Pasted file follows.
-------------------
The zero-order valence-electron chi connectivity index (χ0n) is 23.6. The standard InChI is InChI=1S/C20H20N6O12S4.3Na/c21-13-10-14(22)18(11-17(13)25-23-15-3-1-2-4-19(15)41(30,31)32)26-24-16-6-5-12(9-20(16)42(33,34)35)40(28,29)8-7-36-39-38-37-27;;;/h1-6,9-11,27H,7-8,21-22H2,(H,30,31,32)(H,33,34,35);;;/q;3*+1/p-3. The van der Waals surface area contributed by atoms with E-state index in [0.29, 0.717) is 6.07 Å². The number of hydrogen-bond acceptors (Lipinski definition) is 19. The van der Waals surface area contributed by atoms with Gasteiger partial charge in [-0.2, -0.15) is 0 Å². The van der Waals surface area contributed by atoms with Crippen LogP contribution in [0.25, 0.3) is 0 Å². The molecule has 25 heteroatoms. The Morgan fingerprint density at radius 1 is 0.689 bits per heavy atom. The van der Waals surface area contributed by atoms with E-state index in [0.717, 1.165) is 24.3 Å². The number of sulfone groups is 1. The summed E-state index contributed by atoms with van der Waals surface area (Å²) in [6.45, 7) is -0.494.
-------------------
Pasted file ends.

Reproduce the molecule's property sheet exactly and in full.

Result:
The zero-order valence-electron chi connectivity index (χ0n) is 23.6. The standard InChI is InChI=1S/C20H20N6O12S4.3Na/c21-13-10-14(22)18(11-17(13)25-23-15-3-1-2-4-19(15)41(30,31)32)26-24-16-6-5-12(9-20(16)42(33,34)35)40(28,29)8-7-36-39-38-37-27;;;/h1-6,9-11,27H,7-8,21-22H2,(H,30,31,32)(H,33,34,35);;;/q;3*+1/p-3. The van der Waals surface area contributed by atoms with E-state index in [0.29, 0.717) is 6.07 Å². The number of hydrogen-bond acceptors (Lipinski definition) is 19. The van der Waals surface area contributed by atoms with Gasteiger partial charge in [-0.2, -0.15) is 0 Å². The van der Waals surface area contributed by atoms with Crippen LogP contribution in [0.25, 0.3) is 0 Å². The molecule has 25 heteroatoms. The Morgan fingerprint density at radius 1 is 0.689 bits per heavy atom. The van der Waals surface area contributed by atoms with E-state index in [0.717, 1.165) is 24.3 Å². The number of sulfone groups is 1. The summed E-state index contributed by atoms with van der Waals surface area (Å²) in [6.45, 7) is -0.494.